When to Say No
Great product managers know when to say no.
As a PM, feature requests come at you from all sides: marketing, engineers, designers, sales, services, customers. When flooded with requests, it’s the PM’s job to evaluate each and say no to those that don’t align with the product’s strategy. Saying no to additional feature requests keeps the team focused, decreases scope creep, and draws a line on what not to include in the product.
There’s been a lot written about how to decide what to say no to. For that subject, I really like Des Traynor’s post “Product strategy means saying no.”
But as important as it is to know what to say no to, I’ve found that knowing when to say no is just as valuable.
I like Andy Grove’s lowest-value-point inspection principle as a model for this.
In Andy Grove’s High Output Management, he discusses product quality within the context of inventory production flows, and how to ensure acceptable product quality a manager must reject defective material at a stage where its accumulated value is at the lowest level possible.
Here’s Grove (emphasis my own):
“As we have said, manufacturing’s charter is to deliver product at a quality level acceptable to the customer at minimum cost. To assure that the quality of our product will in fact be acceptable, all production flows must possess inspection points. To get acceptable quality at the lowest cost, it is vitally important to reject defective material at a stage where its accumulated value is at the lowest possible level.”
In the visual below from Grove’s book (with my own $$$ annotations included,) you can see how the value of material (and thereby the cost of its rejection) gets higher for a single item as it gets further into the production flow.
To port Grove’s idea into product management, a PM should attempt to say no to feature requests at their lowest value stage, i.e. when they’re in consideration on the backlog. The longer a PM takes to say no, the higher the cost of doing so.
For a PM, the cost of saying no comes from two places.
The first is the work of the product team itself. Just like Grove’s widget factory, product, too, follows its own process flow with its own inventory. And just as in Grove’s production flow, holding inventory in product gets more expensive the further it gets in the product lifecycle. It’s much easier to say no to a request from the backlog than to remove one that’s in-flight with engineering.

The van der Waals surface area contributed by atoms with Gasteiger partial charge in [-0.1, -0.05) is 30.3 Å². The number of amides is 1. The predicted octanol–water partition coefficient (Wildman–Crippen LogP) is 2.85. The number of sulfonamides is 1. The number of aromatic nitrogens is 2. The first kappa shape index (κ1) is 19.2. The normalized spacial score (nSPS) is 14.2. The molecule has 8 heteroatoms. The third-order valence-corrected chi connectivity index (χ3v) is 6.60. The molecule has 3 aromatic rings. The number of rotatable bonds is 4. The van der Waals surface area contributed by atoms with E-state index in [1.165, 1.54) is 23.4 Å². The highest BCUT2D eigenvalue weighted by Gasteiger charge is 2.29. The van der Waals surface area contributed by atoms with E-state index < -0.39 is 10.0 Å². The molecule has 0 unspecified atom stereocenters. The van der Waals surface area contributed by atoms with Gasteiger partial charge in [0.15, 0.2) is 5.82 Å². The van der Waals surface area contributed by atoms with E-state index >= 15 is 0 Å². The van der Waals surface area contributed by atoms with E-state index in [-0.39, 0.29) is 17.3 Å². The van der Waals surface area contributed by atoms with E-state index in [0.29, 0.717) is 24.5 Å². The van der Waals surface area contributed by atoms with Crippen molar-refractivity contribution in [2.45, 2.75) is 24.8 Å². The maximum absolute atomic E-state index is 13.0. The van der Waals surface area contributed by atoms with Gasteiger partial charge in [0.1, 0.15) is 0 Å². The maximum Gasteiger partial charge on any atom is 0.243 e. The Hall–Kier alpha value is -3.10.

But the cost of saying no doesn’t just apply to the direct value contributed by the product team. As a feature request moves out of the undefined backlog and into the tangible roadmap, it starts to accumulate indirect value with the business as sales and services teams discuss the feature with their prospects and customers. Again, as the feature gets closer to shipping, its cost-to-say-no gets higher.
All of this means a lot of downstream impact when moving a feature request out of the backlog. In the face of these implications, a PM’s first response might be to keep all backlog requests in a holding pattern, an indefinite hiatus for future consideration. But this, too, has downstream implications.
When a feature request sits in backlog purgatory, its value of material inches forward, even without the PM’s influence. When a PM says “maybe” to a feature, the business says “maybe” (or “on the roadmap”) to prospects and customers, which further accumulates value on the feature request.
Keeping a clean and realistic backlog is one of the highest leverage activities available to a PM. By saying no to a feature request at its “lowest-value-point,” a PM can reduce downstream impact on their company’s product team, business, and customers, and avoid buildup of unrealized value.
It’s not enough to know what to say no to. When it comes to feature requests, timing is everything.
Originally published at www.samseely.com.